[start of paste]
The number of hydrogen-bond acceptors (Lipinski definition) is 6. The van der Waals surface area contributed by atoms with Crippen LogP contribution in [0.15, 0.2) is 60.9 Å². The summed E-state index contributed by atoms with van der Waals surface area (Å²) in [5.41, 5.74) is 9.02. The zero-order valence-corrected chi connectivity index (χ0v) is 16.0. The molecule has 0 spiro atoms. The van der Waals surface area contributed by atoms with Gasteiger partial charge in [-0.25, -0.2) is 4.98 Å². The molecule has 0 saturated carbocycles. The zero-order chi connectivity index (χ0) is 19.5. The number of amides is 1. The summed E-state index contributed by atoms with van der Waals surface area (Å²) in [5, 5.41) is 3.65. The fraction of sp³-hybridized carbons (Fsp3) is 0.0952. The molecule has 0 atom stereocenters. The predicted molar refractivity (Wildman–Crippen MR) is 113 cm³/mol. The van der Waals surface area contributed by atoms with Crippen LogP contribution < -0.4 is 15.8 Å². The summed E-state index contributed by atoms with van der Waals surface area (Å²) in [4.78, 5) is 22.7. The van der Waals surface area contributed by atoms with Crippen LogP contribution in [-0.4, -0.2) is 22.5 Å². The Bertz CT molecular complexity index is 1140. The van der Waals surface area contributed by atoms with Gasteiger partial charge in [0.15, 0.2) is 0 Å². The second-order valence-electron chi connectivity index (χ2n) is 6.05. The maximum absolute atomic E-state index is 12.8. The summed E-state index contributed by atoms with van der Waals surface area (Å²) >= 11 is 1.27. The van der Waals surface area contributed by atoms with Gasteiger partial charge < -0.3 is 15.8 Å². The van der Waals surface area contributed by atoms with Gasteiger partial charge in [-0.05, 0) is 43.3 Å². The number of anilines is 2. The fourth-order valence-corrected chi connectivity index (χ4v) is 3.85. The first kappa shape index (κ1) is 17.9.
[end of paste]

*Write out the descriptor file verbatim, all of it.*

The number of hydrogen-bond acceptors (Lipinski definition) is 6. The van der Waals surface area contributed by atoms with Crippen LogP contribution in [0.15, 0.2) is 60.9 Å². The summed E-state index contributed by atoms with van der Waals surface area (Å²) in [5.41, 5.74) is 9.02. The zero-order valence-corrected chi connectivity index (χ0v) is 16.0. The molecule has 0 spiro atoms. The van der Waals surface area contributed by atoms with Gasteiger partial charge in [-0.25, -0.2) is 4.98 Å². The molecule has 0 saturated carbocycles. The zero-order chi connectivity index (χ0) is 19.5. The number of amides is 1. The summed E-state index contributed by atoms with van der Waals surface area (Å²) in [5, 5.41) is 3.65. The fraction of sp³-hybridized carbons (Fsp3) is 0.0952. The molecule has 0 atom stereocenters. The predicted molar refractivity (Wildman–Crippen MR) is 113 cm³/mol. The van der Waals surface area contributed by atoms with Crippen LogP contribution < -0.4 is 15.8 Å². The summed E-state index contributed by atoms with van der Waals surface area (Å²) in [4.78, 5) is 22.7. The van der Waals surface area contributed by atoms with Crippen LogP contribution in [-0.4, -0.2) is 22.5 Å². The Bertz CT molecular complexity index is 1140. The van der Waals surface area contributed by atoms with Gasteiger partial charge in [0.15, 0.2) is 0 Å². The second-order valence-electron chi connectivity index (χ2n) is 6.05. The maximum absolute atomic E-state index is 12.8. The summed E-state index contributed by atoms with van der Waals surface area (Å²) >= 11 is 1.27. The van der Waals surface area contributed by atoms with Gasteiger partial charge < -0.3 is 15.8 Å². The van der Waals surface area contributed by atoms with Gasteiger partial charge in [-0.05, 0) is 43.3 Å². The number of anilines is 2. The fourth-order valence-corrected chi connectivity index (χ4v) is 3.85. The first kappa shape index (κ1) is 17.9.